In the near future, experts predict refinements of current designs and manufacturing processes rather than radical breakthroughs. Within the next ten years, athletic shoe sizing should become standard worldwide. Designers will continue to seek lighter weight materials that provide better support and stability with further use of gels and air systems. Electronic components will also be built into the running shoe, so that information about physical characteristics and developments can be measured with a micro chip and later downloaded into a computer. Another feature that is already beginning to appear is the battery-operated lighting systems to accommodate the evening jogger. As consumers continue to spend millions for the comfort of running shoes, manufacturers of the ordinary shoe will continue to compete for these dollars by applying running shoe design principles to everyday shoes.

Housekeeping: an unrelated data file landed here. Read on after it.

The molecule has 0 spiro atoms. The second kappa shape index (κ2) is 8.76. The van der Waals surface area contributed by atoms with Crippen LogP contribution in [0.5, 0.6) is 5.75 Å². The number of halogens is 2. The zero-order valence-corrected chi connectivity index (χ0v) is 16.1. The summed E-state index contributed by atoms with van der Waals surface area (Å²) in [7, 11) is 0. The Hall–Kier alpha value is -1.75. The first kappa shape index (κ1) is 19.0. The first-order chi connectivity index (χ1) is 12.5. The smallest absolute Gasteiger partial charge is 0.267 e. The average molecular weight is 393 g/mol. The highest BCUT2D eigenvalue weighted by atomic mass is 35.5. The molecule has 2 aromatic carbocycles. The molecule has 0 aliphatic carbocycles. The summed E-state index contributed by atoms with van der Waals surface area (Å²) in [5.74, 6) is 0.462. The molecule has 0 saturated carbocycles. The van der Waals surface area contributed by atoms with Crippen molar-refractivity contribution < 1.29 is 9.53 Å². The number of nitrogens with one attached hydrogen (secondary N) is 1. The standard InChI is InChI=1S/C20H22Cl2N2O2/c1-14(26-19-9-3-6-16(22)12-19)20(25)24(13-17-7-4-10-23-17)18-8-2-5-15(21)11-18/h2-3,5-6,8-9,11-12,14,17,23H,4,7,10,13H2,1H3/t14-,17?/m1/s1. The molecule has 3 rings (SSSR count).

Where To Learn More
Cavanagh, Peter R. The Running Shoe Book. Macmillan, 1980.
Cheskin, Melvyn P. The Complete Handbook of Athletic Footwear. Fairchild Books, 1986.
Nigg, Benno M. Biomechanics of Running Shoes. Human Kinetics Publishers, Inc., 1986.
Rossi, William A., ed. The Complete Footwear Dictionary. Krieger Publishing, 1993.
The Shoe in Sport. Mosby-Year Book, 1989.
Begley, Sharon. "The Science in Sports." Newsweek. July 27, 1992, p. 58.
"Running Shoes: The Sneaker Grows Up." Consumer Reports. May, 1992, pp. 308-314.
Ireland, Donald R. "The Shocking Truth about Athletic Footwear." ASTM Standardization News. June, 1992, pp. 42-45.
Murray, Charles J. "Composite Insole Absorbs Shock in Running Shoes." Design News. May 2, 1988, p. 100.
Wolkomir, Richard. "The Race to Make a 'Perfect' Shoe Starts in the Laboratory." Smithsonian. September, 1989, p. 94.
— Catherine Kolecki